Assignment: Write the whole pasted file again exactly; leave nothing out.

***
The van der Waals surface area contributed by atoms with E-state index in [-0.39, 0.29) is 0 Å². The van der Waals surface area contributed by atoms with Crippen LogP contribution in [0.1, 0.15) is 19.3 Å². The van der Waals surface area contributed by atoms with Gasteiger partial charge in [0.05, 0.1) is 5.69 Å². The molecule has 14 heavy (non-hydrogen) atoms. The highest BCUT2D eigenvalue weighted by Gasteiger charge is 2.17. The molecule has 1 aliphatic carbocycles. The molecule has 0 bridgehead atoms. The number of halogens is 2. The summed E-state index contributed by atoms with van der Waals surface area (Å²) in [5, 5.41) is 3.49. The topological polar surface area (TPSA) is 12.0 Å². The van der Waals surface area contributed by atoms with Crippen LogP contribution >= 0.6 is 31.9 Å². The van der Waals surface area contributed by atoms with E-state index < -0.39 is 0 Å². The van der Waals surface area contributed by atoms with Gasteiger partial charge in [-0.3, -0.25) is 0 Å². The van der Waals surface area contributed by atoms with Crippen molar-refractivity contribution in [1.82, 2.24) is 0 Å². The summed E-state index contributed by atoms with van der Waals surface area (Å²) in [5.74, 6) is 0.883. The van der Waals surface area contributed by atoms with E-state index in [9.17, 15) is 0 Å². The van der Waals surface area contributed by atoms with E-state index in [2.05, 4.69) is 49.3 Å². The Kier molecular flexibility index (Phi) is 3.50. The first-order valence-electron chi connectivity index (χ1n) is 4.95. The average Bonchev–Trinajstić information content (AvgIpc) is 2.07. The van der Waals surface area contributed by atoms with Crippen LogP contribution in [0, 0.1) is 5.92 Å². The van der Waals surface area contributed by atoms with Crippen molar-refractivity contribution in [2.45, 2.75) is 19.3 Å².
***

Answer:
The van der Waals surface area contributed by atoms with E-state index in [-0.39, 0.29) is 0 Å². The van der Waals surface area contributed by atoms with Crippen LogP contribution in [0.1, 0.15) is 19.3 Å². The van der Waals surface area contributed by atoms with Gasteiger partial charge in [0.05, 0.1) is 5.69 Å². The molecule has 14 heavy (non-hydrogen) atoms. The highest BCUT2D eigenvalue weighted by Gasteiger charge is 2.17. The molecule has 1 aliphatic carbocycles. The molecule has 0 bridgehead atoms. The number of halogens is 2. The summed E-state index contributed by atoms with van der Waals surface area (Å²) in [5, 5.41) is 3.49. The topological polar surface area (TPSA) is 12.0 Å². The van der Waals surface area contributed by atoms with Crippen LogP contribution >= 0.6 is 31.9 Å². The van der Waals surface area contributed by atoms with E-state index < -0.39 is 0 Å². The van der Waals surface area contributed by atoms with Gasteiger partial charge in [-0.3, -0.25) is 0 Å². The van der Waals surface area contributed by atoms with Crippen molar-refractivity contribution in [1.82, 2.24) is 0 Å². The summed E-state index contributed by atoms with van der Waals surface area (Å²) in [5.74, 6) is 0.883. The van der Waals surface area contributed by atoms with E-state index in [9.17, 15) is 0 Å². The van der Waals surface area contributed by atoms with E-state index in [2.05, 4.69) is 49.3 Å². The Kier molecular flexibility index (Phi) is 3.50. The first-order valence-electron chi connectivity index (χ1n) is 4.95. The average Bonchev–Trinajstić information content (AvgIpc) is 2.07. The van der Waals surface area contributed by atoms with Crippen LogP contribution in [0, 0.1) is 5.92 Å². The van der Waals surface area contributed by atoms with Crippen molar-refractivity contribution in [2.45, 2.75) is 19.3 Å².